As a perfectionist, I’ve always had a hard time with that “write as fast as you can without stopping” method. NaNoWriMo (National Novel Writing Month) is a big challenge for me.

The idea of spilling out a stream of imperfect words onto a page and letting them sit there is torture. But if I wasn’t forced to sit down and do exactly that, I would never write.

Having written three books now (the first I didn’t publish), I am starting to see that the first draft helps you work out something very important.

The shape of the novel.

I have an artist acquaintance, Kevin Courter, who is a brilliant painter. A few years ago, he showed what one of his paintings looked like before color, details and textures were added. It was beautiful in itself, but it was an underpainting–outlines of the painting to be. Trees, buildings and hills, sketched on the canvas in dark, transparent paint.

Over the next few days, the painting came to life. Colors, textures, lighting, depth. It was fascinating to see the full beauty of the painting revealed.

I think of the rough draft that way. It’s giving you the outlines of your novel as it emerges from your head. After you’ve got your shape, you can tweak it. Maybe you’re not satisfied with your protagonist’s arc and want to add some challenges. Maybe you want to switch events around to optimize the tension. After you’ve got your basic shape, you can make changes before you commit to writing all the rich detail. It’s easier and faster to make changes in this rough draft.

Be careful of your self talk during your first draft. This is, as Anne Lamott says, your shitty rough draft. It’s a sketch of what your final novel will be. Yeah, there are probably writers who toss off achingly beautiful first drafts, but rest assured they’re also critical of their work at this point.

Everybody writes a shitty rough draft.

So write like your life depends on it. Like you’re being chased by a pack of hungry wolves. Don’t go back and look at what you’ve just written. Look only at the path ahead of you, asking what happens next?

They’re coming for you. Keep your eyes on the path ahead.

Keep going, even if you’re tempted to stop. You are the only one qualified to write this book.

Five Things to Remember about your Shitty Rough Draft:

1. Everybody’s first draft is shitty.
2. DO NOT edit till you’re done.
3. You’re creating the shape of your novel, not its final form. I find it helpful to think of my novel in three acts as I write, visualizing it like a movie.
4. More detailed ideas will come to you later.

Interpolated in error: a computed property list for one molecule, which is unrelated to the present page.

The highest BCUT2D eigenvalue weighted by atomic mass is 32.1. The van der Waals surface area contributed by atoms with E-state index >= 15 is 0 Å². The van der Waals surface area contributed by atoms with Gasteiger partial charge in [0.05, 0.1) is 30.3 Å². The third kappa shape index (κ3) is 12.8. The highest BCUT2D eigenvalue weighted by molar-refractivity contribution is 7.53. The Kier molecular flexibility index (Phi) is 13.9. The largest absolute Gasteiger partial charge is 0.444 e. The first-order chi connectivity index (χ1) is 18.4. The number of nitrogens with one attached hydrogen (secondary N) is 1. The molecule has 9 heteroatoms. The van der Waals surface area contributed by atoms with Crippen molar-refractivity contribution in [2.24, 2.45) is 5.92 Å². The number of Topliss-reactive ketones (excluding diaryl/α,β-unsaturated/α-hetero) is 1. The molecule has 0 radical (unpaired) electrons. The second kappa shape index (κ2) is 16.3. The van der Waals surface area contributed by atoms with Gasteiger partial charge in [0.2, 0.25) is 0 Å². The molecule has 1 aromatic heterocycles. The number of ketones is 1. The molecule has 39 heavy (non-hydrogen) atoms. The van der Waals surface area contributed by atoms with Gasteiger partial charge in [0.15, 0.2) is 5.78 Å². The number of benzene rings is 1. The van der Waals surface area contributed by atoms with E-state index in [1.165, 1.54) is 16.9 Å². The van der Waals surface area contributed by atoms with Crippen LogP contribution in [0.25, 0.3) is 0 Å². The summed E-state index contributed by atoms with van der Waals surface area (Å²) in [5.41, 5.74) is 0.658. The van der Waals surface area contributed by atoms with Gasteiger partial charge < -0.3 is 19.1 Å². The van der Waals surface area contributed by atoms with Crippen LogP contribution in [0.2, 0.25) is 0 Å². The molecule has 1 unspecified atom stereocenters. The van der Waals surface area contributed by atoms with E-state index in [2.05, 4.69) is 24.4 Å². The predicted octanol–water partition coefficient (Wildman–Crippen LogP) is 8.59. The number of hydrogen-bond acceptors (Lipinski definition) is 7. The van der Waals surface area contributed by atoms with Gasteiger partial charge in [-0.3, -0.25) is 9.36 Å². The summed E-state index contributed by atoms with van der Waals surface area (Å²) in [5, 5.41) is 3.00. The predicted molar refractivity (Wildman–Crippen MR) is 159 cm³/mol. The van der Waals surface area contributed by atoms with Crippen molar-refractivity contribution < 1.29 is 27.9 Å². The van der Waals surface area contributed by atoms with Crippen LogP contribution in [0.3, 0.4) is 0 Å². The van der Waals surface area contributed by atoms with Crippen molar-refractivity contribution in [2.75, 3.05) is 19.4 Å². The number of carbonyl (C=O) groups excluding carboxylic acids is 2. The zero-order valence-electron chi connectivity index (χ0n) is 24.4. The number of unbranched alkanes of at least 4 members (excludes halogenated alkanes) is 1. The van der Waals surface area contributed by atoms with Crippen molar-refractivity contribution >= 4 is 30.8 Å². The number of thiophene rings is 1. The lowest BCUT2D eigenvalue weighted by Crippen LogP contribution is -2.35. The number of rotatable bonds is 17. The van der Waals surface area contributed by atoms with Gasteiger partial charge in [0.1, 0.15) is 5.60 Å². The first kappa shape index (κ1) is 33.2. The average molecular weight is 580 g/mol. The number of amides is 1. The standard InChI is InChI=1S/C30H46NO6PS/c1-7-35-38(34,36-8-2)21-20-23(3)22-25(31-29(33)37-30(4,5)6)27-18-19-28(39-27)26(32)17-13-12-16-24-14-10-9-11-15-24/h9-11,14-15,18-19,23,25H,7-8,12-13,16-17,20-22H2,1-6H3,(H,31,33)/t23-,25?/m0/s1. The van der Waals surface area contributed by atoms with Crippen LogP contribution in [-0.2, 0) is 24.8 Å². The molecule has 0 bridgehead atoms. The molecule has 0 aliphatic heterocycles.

5. You can do this, so don’t give up.

Now, after a few weeks’ break and a road trip, I’m settling down to make revisions. I know there are things to be fixed. I’m actually looking forward to my book improving.

To see how a visual artist handles a similar process, take a look at Kevin’s blog demonstration:

https://kevincourter.wordpress.com/2009/07/20/days-end-the-progession-of-a-painting/

Good luck with your first draft!

Sneak peek: Across the Red Sky

I’m happy to give you a peek into the upcoming sequel to Swift Horses Racing. And tell you a little bit more about the book.

I’m a big fan of historical mysteries, but I also love to explore issues in modern life. In SHR, actions from 80 years ago had a huge influence on characters in the present.

It makes me think of this quote from William Faulkner (my mom’s literary idol): The past is never dead. It’s not even past.


In Across the Red Skies, I go back to a more recent past: the year 2000, during the dot com bust
in Silicon Valley, a time when internet companies failed quickly and much of the country feared that Y2K would wreak havoc on life as we know it.

Four young Stanford graduates start a tech company that turns out to be more successful than they could possibly imagine. But the secrets of these four people—who call themselves The Fantastic Four—surface twenty years later, as what happened in the desert outside of Las Vegas now threatens all of them.

Investigating the murder of the company’s CEO are detective James Ruiz and his young partner, Daniela Grasso, who is heading up her first murder case. Dani Grasso loves video games and is dealing with the unpleasant fallout of her decision not to take her place in the family grocery business. As Ruiz deals with his struggling marriage, Dani finds herself without her wise mentor—on a real-life hero’s quest of her own to solve a crime rooted in the past.

For fans of Swift Horses, Detective Mario Flores does make an appearance in the new book!

Tana French is one of my favorite writers. I love how her books weave in and out of the lives of different Dublin Murder Squad detectives. Her books have been an inspiration to me in writing this series.

I look forward to sharing more with you as the book gets closer to release!

If you haven’t yet read Swift Horses Racing, now’s your chance!

Ebook on Amazon: https://amazon.com/dp/B08ZMDL9X3

Paperback order: https://www.amazon.com/…/ref=cm_sw_r_cp_api_glt_fabc…